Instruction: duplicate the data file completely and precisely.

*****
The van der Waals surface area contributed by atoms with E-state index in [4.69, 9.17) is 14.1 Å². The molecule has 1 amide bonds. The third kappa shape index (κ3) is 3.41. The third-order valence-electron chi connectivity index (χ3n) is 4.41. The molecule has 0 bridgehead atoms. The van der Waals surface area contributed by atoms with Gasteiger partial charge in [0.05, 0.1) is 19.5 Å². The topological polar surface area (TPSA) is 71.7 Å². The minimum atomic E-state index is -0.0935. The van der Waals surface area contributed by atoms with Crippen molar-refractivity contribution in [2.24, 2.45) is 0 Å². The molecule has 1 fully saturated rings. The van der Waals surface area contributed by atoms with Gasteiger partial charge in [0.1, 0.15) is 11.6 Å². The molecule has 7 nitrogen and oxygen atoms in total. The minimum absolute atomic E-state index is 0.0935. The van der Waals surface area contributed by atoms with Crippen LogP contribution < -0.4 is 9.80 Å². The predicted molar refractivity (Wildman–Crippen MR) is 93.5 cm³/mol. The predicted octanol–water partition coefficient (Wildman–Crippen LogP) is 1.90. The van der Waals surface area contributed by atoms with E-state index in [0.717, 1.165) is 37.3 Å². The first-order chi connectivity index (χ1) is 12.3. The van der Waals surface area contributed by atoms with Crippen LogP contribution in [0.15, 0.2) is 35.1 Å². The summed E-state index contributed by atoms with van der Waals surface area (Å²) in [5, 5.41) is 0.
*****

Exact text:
The van der Waals surface area contributed by atoms with E-state index in [4.69, 9.17) is 14.1 Å². The molecule has 1 amide bonds. The third kappa shape index (κ3) is 3.41. The third-order valence-electron chi connectivity index (χ3n) is 4.41. The molecule has 0 bridgehead atoms. The van der Waals surface area contributed by atoms with Gasteiger partial charge in [0.05, 0.1) is 19.5 Å². The topological polar surface area (TPSA) is 71.7 Å². The minimum atomic E-state index is -0.0935. The van der Waals surface area contributed by atoms with Crippen molar-refractivity contribution in [2.24, 2.45) is 0 Å². The molecule has 1 fully saturated rings. The van der Waals surface area contributed by atoms with Gasteiger partial charge in [0.1, 0.15) is 11.6 Å². The molecule has 7 nitrogen and oxygen atoms in total. The minimum absolute atomic E-state index is 0.0935. The van der Waals surface area contributed by atoms with Crippen LogP contribution < -0.4 is 9.80 Å². The predicted molar refractivity (Wildman–Crippen MR) is 93.5 cm³/mol. The predicted octanol–water partition coefficient (Wildman–Crippen LogP) is 1.90. The van der Waals surface area contributed by atoms with E-state index in [0.717, 1.165) is 37.3 Å². The first-order chi connectivity index (χ1) is 12.3. The van der Waals surface area contributed by atoms with Crippen LogP contribution in [0.15, 0.2) is 35.1 Å². The summed E-state index contributed by atoms with van der Waals surface area (Å²) in [5, 5.41) is 0.